Today’s question is:

How does the law relate to emergency service personnel witnessing/watching members of the public performing tasks instead of doing it themselves? Examples might include: SES watching members of the public cut trees on roads, members of a fire service watching a member of the public evacuate people from a burning building, members of a rescue service watching a member of the public wade through water to ‘rescue’ a person etc.

I’m thinking there would be two main areas:

1) Safety – What if the person injures themselves? Would the person still be a member of the public? or would the Emergency Service be responsible? (either through duty of care OR once they arrive, it’s now their “workplace”)

2) Liability – What if the person damages something? and/or someone else? (similar philosophy to above)

That question raises far too many scenarios to a complete answer; it all depends.

First the emergency services don’t have to do everything for everyone (see Coordinating firefighting with NSW RFS, FC and NPWS (February 29, 2020).  Remember that the emergency services are never the first responders, first responders are always local and will start dealing with emergencies. People complain about a lack of resilience in communities so it would be perverse to stop people doing what they are doing if they are doing a good job.  The SES may see a person on their own roof patching a whole and offer to assist but if the person says ‘no, I’ve got it’ the SES don’t have to step in.

Allowing people to continue may bring them within the compensation laws. The laws generally extend to anyone who places themselves under the control or direction of the emergency services.  If the SES or fire service commander says ‘you’re doing a great job – you keep doing that and we’ll do some other task’ that may be sufficient to bring the person ‘into’ the emergency service.  This is the classic ‘spontaneous volunteer’ where someone has stepped up out of need and may be bringing exactly the right skills to the task.

Equally if a person is tasked by the agency (even if the tasking is ‘you’re doing a great job, keep going’) then depending on the legislation in each state/territory that may also mean the agency is liable, or what is much more likely, that the volunteer and the agency is protected from liability for the actions of that spontaneous volunteer.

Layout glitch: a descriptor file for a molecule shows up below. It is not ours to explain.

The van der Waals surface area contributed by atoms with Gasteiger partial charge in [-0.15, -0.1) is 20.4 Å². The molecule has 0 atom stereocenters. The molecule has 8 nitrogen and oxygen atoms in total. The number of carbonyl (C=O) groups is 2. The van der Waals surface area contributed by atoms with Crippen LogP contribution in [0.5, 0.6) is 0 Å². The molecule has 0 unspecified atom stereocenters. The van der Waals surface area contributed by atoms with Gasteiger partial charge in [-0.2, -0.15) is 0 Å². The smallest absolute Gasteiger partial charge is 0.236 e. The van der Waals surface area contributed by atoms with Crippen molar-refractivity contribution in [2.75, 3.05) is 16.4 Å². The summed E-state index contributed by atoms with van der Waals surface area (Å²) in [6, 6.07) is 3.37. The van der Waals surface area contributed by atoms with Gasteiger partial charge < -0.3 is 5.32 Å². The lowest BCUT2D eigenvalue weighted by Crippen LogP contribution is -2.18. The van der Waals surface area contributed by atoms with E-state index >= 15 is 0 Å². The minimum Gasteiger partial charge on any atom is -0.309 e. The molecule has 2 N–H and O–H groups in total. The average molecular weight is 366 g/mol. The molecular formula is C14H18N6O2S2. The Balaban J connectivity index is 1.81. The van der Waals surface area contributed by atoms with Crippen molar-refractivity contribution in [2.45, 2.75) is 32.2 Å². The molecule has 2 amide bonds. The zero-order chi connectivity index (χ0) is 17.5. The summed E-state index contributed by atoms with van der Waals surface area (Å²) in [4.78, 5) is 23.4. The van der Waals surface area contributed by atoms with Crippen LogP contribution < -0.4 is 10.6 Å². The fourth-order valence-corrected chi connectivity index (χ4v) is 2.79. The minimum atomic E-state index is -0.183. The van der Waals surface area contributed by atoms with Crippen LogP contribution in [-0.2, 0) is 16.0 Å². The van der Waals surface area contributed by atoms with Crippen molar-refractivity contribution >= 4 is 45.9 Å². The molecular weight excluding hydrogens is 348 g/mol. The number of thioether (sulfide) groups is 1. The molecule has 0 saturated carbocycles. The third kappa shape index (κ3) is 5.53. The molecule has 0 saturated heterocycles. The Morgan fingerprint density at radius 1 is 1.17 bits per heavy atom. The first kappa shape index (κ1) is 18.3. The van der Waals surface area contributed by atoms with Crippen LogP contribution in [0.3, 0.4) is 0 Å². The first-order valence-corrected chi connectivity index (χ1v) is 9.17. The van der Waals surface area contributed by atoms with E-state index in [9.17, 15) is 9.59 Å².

If the person is injured there could be liability on the agency if in fact the person was not doing a great job, or did not have the right skills, and the agency did not step in. There is generally no duty to rescue so there is no duty to stop people harming themselves but there may be a duty in particular cases.  In Stuart v Kirkland-Veenstra [2009] HCA 15, Crennan and Kiefel JJ said (at [127] & [129]):

The common law generally does not impose a duty upon a person to take affirmative action to protect another from harm…

In principle a public authority exercising statutory powers should not be regarded by the common law any differently from a citizen. It should not be considered to have an obligation to act. But the position of a public authority is not the same as that of a citizen and the rule of equality is not regarded as wholly applicable. It has public functions and it has statutory powers which the citizen does not. Some powers might be effective to avert or minimise a risk of harm to particular persons or their property, but the statute might not oblige their use. The relevant concern of the common law is whether a public authority might nevertheless be considered to be under a duty of care which obliges it to exercise its powers in a particular way.

Where an agency established for, and with statutory power to manage the response to a flood, fire or other emergency turns up and simply observes those affected try to manage the response themselves, without stopping to think ‘are they doing a good job?’ ‘are they competent?’ etc could well find itself liable for its inaction.  So for example watching ‘a member of the public wade through water to ‘rescue’ a person’ could well be negligent for the flood rescue team equipped with a boat, flotation devices and where the person doing the rescue appears to be struggling.